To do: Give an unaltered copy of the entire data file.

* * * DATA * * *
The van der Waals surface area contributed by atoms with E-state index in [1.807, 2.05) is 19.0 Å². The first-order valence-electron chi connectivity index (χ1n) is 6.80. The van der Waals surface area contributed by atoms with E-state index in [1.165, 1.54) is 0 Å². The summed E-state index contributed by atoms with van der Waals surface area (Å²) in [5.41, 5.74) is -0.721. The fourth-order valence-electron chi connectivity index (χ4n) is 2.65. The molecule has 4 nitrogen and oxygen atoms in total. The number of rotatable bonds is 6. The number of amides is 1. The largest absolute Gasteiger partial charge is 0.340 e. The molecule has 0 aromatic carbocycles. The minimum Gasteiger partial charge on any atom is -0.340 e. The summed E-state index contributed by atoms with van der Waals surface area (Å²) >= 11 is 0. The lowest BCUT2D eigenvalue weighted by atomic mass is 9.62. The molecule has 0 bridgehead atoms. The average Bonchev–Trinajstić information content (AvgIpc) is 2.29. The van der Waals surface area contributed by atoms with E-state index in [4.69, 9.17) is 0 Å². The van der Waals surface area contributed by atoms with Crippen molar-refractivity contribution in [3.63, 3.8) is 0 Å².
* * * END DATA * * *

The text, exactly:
The van der Waals surface area contributed by atoms with E-state index in [1.807, 2.05) is 19.0 Å². The first-order valence-electron chi connectivity index (χ1n) is 6.80. The van der Waals surface area contributed by atoms with E-state index in [1.165, 1.54) is 0 Å². The summed E-state index contributed by atoms with van der Waals surface area (Å²) in [5.41, 5.74) is -0.721. The fourth-order valence-electron chi connectivity index (χ4n) is 2.65. The molecule has 4 nitrogen and oxygen atoms in total. The number of rotatable bonds is 6. The number of amides is 1. The largest absolute Gasteiger partial charge is 0.340 e. The molecule has 0 aromatic carbocycles. The minimum Gasteiger partial charge on any atom is -0.340 e. The summed E-state index contributed by atoms with van der Waals surface area (Å²) >= 11 is 0. The lowest BCUT2D eigenvalue weighted by atomic mass is 9.62. The molecule has 0 bridgehead atoms. The average Bonchev–Trinajstić information content (AvgIpc) is 2.29. The van der Waals surface area contributed by atoms with E-state index in [4.69, 9.17) is 0 Å². The van der Waals surface area contributed by atoms with Crippen molar-refractivity contribution in [3.63, 3.8) is 0 Å².